In the standard diagram with a U-shaped average cost curve, the marginal cost curve intersects the average cost at the latter's minimum. The MC curve is below the AC curve for quantities below that intersection and above the AC curve for quantities above that intersection. There are three explanation for these features of the diagram. Which explanation appeals to you?
For these exaggerated numbers, the marginal cost is negative for the case on the left. The cost of producing the extra unit is far more than offset by the decrease in the average cost of the first 100 units. The case on the right illustrates the opposite possibility. Producing one more unit increases the cost for the first 100 units so that the extra unit has a marginal cost of 111. In both cases, producing the marginal unit must have some effect on the efficiency of producing the first 100 units. If the average cost does not change because the AC curve is flat, then MC = AC. This is why the MC curve passes through the minimum of the AC curve.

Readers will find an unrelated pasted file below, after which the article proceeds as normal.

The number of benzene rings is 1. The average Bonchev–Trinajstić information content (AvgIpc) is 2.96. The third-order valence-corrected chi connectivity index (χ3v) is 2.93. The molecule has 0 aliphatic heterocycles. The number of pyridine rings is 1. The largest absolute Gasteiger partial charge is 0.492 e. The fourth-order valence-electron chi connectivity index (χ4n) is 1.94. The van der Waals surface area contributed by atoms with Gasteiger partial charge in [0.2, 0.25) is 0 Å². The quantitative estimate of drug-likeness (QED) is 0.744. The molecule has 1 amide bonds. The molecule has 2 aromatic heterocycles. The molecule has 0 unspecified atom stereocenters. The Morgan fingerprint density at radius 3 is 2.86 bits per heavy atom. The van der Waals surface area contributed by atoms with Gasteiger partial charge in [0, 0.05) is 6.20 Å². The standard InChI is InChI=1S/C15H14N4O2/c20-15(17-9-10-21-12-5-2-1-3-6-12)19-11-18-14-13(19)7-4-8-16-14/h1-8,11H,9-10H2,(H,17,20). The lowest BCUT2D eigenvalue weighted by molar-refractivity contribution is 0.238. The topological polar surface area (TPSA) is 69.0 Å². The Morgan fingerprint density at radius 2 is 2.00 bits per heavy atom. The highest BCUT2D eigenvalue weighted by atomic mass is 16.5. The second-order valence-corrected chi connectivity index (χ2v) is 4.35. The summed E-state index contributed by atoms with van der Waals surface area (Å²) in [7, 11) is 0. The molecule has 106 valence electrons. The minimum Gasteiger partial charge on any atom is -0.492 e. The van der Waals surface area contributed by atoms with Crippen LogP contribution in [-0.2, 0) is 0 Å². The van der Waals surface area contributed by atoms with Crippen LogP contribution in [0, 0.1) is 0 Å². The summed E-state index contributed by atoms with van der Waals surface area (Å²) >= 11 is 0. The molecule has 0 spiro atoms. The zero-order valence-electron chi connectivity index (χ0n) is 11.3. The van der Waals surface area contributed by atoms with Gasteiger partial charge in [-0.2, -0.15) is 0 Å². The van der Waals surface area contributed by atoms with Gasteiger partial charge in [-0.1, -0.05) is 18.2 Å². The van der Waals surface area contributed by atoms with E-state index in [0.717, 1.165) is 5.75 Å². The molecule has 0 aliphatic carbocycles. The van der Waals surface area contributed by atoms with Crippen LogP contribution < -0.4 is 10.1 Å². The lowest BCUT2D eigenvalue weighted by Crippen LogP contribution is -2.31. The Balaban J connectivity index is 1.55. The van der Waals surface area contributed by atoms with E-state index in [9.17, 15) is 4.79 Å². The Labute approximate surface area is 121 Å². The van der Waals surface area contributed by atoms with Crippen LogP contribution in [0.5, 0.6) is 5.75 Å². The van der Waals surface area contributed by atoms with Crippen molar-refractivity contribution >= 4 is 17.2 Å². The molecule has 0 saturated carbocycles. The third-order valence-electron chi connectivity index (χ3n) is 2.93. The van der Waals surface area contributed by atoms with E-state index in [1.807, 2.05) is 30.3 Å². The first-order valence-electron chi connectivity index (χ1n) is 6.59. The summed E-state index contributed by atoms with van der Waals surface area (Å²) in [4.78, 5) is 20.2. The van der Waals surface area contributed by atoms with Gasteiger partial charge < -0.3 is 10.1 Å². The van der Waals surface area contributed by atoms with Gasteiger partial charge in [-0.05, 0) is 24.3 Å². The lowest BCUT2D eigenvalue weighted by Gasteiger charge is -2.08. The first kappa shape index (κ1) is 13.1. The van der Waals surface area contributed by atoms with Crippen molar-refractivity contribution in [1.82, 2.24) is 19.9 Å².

MC = 101 · AC MC = AC If AC is increasing ( AC The two terms in the second equation have intuitive meanings.
The marginal cost is the sum of the average cost at 101 units AC
MC = dTC / dQ = d(Q · AC) / dQ Apply freshman calculus. MC = AC + Q · dAC / dQ If dAC / dQ > 0, then MC > AC. If dAC / dQ < 0, then MC < AC. If dAC / dQ = 0, then MC = AC. Answers 2 and 3 really say the same thing. Does the calculus version look more sophisticated? |